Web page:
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Drying Potential of Brick-Faced Wall with Blueskin Wrap

Sedimar | Posted in Energy Efficiency and Durability on

I have a new construction in Toronto, Canada. I decided to use blueskin to house wrap. In doing so, I used the wrong product on one wall of the house. I used the normal plasticized blueskin rather than the VP100.
I am afraid the that side of the house although is water tight, the wall is not able to breath. The wall has mostly been bricked and is to late to remove the wrong blueskin. Is there any possible solutions and what is the possibility of condensation once poly-vapor barrier is applied to the inside of the house over the bat insulation and under the drywall.
Should I skip the poly-vapor barrier all together thus allowing the wall to breath from the inside.
Any suggestion is greatly appreciated

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Replies

  1. Kyle R | | #1

    I would use membrain or intello smart vapor barriers in place of the poly. They will allow drying in higher humidity.

    1. Sedimar | | #2

      Thanks for the advice. Would you know if intello smart vapor barriers is allowed under the building code in Ontario, Canada?
      Thanks again

      1. Kyle R | | #3

        I’m not that familiar with Canadian building codes, but a quick search seems to indicate it is.

        https://foursevenfive.ca/blog/intello-plus-complies-with-national-building-code-of-canada-2010/

      2. Expert Member
        Akos | | #4

        I've had no issues with my inspector with Membrane. My only beef with it is the price up here in the great white north is silly.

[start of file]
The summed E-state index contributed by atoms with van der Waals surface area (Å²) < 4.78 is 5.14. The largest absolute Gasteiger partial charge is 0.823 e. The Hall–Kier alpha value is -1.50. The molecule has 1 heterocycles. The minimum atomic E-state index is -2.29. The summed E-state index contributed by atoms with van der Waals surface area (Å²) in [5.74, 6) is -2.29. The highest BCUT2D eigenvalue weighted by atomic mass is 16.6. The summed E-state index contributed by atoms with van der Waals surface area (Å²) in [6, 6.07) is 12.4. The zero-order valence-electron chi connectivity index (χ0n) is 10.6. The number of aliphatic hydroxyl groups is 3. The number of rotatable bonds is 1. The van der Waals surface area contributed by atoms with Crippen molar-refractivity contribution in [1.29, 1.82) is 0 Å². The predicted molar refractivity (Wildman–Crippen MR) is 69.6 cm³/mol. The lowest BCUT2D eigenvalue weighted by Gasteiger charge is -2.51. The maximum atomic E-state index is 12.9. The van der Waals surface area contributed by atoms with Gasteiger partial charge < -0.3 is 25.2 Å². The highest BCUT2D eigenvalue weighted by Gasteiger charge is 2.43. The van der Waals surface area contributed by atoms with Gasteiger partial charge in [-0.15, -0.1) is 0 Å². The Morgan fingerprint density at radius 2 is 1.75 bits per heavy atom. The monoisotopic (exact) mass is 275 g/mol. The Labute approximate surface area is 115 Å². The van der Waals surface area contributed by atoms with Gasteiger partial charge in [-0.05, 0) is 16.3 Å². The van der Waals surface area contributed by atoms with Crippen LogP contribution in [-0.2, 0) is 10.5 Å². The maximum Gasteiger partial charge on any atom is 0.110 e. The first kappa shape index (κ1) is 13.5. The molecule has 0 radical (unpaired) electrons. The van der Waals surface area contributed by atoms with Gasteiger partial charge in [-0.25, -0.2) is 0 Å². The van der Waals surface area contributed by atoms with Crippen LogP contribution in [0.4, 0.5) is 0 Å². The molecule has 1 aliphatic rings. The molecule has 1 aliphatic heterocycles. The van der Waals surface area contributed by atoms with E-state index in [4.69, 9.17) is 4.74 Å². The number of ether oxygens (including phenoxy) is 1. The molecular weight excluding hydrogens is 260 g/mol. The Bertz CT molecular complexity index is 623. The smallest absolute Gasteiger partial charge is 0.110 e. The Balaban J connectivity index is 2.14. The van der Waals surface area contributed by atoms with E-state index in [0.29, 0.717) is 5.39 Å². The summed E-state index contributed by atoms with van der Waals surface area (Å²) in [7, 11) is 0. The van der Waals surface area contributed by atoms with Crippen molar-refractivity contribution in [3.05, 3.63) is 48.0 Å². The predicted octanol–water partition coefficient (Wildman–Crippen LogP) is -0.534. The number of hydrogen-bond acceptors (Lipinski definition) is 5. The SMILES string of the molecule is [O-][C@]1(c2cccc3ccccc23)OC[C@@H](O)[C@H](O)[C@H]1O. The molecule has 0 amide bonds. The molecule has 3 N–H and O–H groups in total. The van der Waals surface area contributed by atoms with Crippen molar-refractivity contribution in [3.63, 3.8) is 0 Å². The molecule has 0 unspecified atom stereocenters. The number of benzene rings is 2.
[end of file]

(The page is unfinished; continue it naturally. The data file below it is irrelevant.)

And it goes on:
The safest approach in your case is to flash the wall with enough closed cell SPF for condensation control. This will limit the moisture that can get into the wall and the presence of a cold side vapor barrier won't matter. If you already have an R5 rigid on the exterior, you pretty close to done (ideal is R7.5 for 2x6 wall) but a bit of SPF won't hurt, otherwise you should get about 2" of cc SPF on the inside. With 2" of SPF, the rest of the insulation can be standard 2x4 batts.

      3. Expert Member
        Malcolm Taylor | | #5

        Akos and Kyle,

        I'm a bit confused (and the problem is probably mine) by the explanation of it's compliance with 9.25.4.2. Isn't Intello a variable-perm membrane? It seems like it would comply when it was vapour-closed, but when it open doesn't it exceed the required perm rating ?

        1. Kyle R | | #6

          Hi Malcom,

          It needs to be under 1 perm under the dry cup method, which the Membrain and Intello are. Check out a thorough explanation here:

          https://www.certainteed.com/resources/CT_RCIVapRet_web.pdf

          1. Expert Member
            Malcolm Taylor | | #7

            Kyle,

            Thanks - and again this is probably just me being dense, but from the link:
            "the permeance increases to greater than 10 perms when tested in accordance with ASTM E96". I don't see any language in our BC code that speaks to the material being allowed to exceed the 1 perm when it opens.

            This is of course entirely independent of any discussion as to whether it's a good idea. More of a what do I do when the inspector says the membrane doesn't meet code question.

  2. Kyle R | | #8

    Hi Malcom,

    When I look at 9.25.4.2 here is what I see.

    Vapour Barrier Materials
    Vapour barrier shall have a permeance not greater than 60 ng / (Pa·s·m2) measured in accordance with ASTM E 96/E 96M, “Water Vapor Transmission of Materials,” using the desiccant method (dry cup).

    Both Membrain and Intello have a permeance less than 60 ng / (Pa·s·m2) using ASTM E 96/E 96M dry cup method. They do not exhibit greater permeance until the wet cup method is used.

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